THIS view is taken from the southern extremity of the island, and shews the lateral colonnades, or cloisters, which bound the dromos, through which the entrance to the Temple of Isis was approached. On the left, near the foreground, the remains are seen of a small square temple, half closed by an intercolumniating mural screen. Its columns are surmounted by a very singular capital: above the ordinary and Pharaonic adaptation of the doum palm, is a quadrifrontal representation of the heads of Athor, or Isis, as in the capitals at Dendera, having an abacus, representing a small temple. Here these two members form together one lofty abacus, and, as its base spreads out towards the top of the doum palm capital, the effect is by no means inelegant, though singular.

    The approach to the propylon lies through this irregular hypæthral court, or dromos: it is irregular, because, on the left, the colonnade does not extend to touch the propylon, but an open space remains between them, through which some granite rocks, of singular form, are seen. These rocks are in the middle of the Nile, and bear curious inscriptions, and are called by the Arabs, the Throne of Pharaoh: whilst, on the right, the range of columns of a corridor of greater width, masks, in its approach to the propylon, one half of one of its towers. Above the corridor the elegant Temple of Osiris, called by the Arabs, the Bed of Pharaoh, appears: it is a beautiful object, which greatly increases the picturesque character of the scene.

    The huge figures on the first propylon represent, on the left, the Pharaoh Philometor, or his brother Physcon, sacrificing his enemies to Athor, or Isis; and on the right he is making an offering to Osiris. These figures of Isis are twenty feet high. The principal building is the Temple of Isis, commenced by Ptolemy Philadelphus and Arsinoë, and completed by succeeding monarchs; among whom were Euergetes I., Philometor, his brother, Euergetes II., with the two Cleopatras, and Ptolemy, the older son of Auletes, whose name is found in the area and on the towers of the propylon. Many of the sculptures on the exterior are of the latter epoch of the Roman Emperors, among whom are Augustus, Tiberias, Claudius, Domitian, Nerva, and Trajan.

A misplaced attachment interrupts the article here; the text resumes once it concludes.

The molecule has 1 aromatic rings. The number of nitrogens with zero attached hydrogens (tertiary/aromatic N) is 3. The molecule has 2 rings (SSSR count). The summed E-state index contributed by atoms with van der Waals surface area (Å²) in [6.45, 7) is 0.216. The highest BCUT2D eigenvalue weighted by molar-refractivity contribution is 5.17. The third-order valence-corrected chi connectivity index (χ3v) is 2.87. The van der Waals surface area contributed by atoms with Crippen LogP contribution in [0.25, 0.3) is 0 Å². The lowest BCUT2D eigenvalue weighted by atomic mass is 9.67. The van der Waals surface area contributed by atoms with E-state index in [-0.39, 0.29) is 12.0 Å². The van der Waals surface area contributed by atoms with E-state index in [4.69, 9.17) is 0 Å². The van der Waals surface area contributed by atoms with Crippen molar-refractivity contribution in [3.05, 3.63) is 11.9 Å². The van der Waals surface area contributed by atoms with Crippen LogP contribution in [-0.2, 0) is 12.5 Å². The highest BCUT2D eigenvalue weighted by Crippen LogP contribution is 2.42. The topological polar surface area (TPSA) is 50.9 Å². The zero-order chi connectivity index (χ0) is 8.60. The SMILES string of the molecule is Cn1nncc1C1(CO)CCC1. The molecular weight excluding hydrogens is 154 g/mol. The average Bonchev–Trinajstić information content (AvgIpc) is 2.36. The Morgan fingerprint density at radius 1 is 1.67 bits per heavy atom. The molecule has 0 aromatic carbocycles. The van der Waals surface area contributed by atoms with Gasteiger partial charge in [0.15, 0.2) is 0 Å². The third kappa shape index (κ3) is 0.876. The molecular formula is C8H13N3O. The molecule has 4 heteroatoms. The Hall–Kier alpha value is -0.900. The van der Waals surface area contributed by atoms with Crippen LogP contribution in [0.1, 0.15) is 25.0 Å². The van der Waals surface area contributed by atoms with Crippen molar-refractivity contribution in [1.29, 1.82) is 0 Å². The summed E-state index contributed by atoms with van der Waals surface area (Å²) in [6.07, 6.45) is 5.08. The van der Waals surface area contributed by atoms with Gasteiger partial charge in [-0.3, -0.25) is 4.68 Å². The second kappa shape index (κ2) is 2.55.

The actual gateway, or pylon, in this view was erected by Nectanebo, the unfortunate Pharaoh who was dethroned by the Persians in their last invasion.  This portion of the ruins of Philæ and the remains of a little temple, dedicated to Athor, near the southern extremity, whose quadrifrontal abacus might have suggested the capitals at Dendera, are the oldest of these beautiful ruins. The gateway, flanked by wings, raised by the Ptolemies already mentioned, form the first propylon to the principal temple. When this was a Christian church, the figures on the propylon were concealed with a sort of stucco, to hide all heathen and idolatrous forms; and Theodorus, who was bishop of this district, devoted the temple to the service of Christ, of which numerous indications remain; and after many centuries, during which all trace of Christianity was driven from Nubia, a record has recently been left, cut in the gateway of Nectanebo, that a Roman Catholic mission for the restoration of Christian worship had visited Philæ in 1841.

    It was from the termination of the irregular dromos, which constitutes this view, that the obelisk was taken, and of which the removal was described with so much animation by Belzoni. Another obelisk remains, but behind the observer of this scene.


Roberts’s Journal            Wilkinson’s Egypt and Thebes.